How To Avoid The Fear Of A Veterinary Appointment
As humans, we are often reluctant to seek medical attention, and our pets may also perceive veterinary consultation as a traumatic experience.
Generally, when an animal needs medical attention, it is not because it needs a general overhaul, but rather a diagnosis or disease control. Anyway, the animal usually goes to the veterinarian for a treatment that invades its comfort zone.
Therefore, avoidant behaviors, barking, crying and even urinary incontinence are frequent reactions both in the previous moments and during the consultation.
Alleviate the fear of a veterinary appointment
Below is some of the advice provided by experts to mitigate this phobia:
1. The owner must show a relaxed attitude before and during the consultation.
Often, it is humans themselves who project nervousness into pets, which contributes to increasing the pet’s tension. To avoid this, it’s best to have a trusted veterinarian and, above all, stay as long as necessary to create complicity between the three.
2. Ensure that the veterinary experience is as traumatic as possible
Although the practice of certain treatments or interventions can be uncomfortable and even painful, owners can alleviate them with simple things: improving the animal’s transport conditions on the way to the veterinarian with comfort and safety, petting and adopting a rigid attitude and calm so that the orders are not understood as punishments, but as duties and, above all, rewards to the animal.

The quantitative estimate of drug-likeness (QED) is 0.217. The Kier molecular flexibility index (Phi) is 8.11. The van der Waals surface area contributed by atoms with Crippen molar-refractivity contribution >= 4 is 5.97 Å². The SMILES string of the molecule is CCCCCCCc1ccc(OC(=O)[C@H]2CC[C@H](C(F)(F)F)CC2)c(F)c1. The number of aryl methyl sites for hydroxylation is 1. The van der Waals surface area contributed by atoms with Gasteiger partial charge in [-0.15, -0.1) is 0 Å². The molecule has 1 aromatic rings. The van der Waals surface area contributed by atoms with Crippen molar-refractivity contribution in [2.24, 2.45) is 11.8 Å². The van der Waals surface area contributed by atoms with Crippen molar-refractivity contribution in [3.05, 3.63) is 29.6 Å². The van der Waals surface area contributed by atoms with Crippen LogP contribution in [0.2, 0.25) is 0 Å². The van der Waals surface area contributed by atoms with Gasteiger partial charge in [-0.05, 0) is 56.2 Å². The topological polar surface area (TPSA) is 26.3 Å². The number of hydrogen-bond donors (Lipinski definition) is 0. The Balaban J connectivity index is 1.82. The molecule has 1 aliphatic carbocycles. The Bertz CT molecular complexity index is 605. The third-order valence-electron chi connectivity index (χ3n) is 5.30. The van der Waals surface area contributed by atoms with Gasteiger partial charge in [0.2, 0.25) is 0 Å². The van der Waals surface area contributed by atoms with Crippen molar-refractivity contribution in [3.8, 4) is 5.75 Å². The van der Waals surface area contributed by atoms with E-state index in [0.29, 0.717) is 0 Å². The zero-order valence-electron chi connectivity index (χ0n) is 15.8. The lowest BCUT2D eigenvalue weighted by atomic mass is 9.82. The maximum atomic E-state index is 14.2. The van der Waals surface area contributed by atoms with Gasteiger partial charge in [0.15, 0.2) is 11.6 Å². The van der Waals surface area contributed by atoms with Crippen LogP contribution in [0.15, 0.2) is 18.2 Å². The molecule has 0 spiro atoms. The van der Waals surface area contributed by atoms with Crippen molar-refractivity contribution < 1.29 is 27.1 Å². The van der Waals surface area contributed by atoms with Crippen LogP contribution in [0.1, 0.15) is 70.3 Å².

Rewards in the form of snacks, feed grains, bones… are essential to highlight the good behavior of our pets. These awards can be administered either at the end of the consultation or during, as long as the professional considers it convenient.
3. Promote the animal’s socialization from the beginning of its development
This aspect is essential, especially in the case of dogs and cats, as contact with other people is more viable. Encouraging meetings with others helps to increase the animal’s confidence and therefore avoid defensive behaviors that reflect its tension.
4. Get him used to letting him be handled
From the very beginning, it is essential that the animal feels relaxed when picked up or inspected. Practices like clipping your nails, opening your mouth, or simply holding or immobilizing you to bathe help create this essential complicity.
5. Go to the home veterinarian
In certain cases, whether because the animal needs special treatment or demonstrates excessive rejection in relation to an appointment that prevents it from going to the clinic, or because the specific characteristics of the species demand it, there are options for home veterinarians.
These interventions, in general, tend to be more relaxed due to the safety that the family environment transmits to the animal.
It is understandable that our pets show some tension in the face of this type of procedure, but it is in our hands to help them deal with it in the best possible way.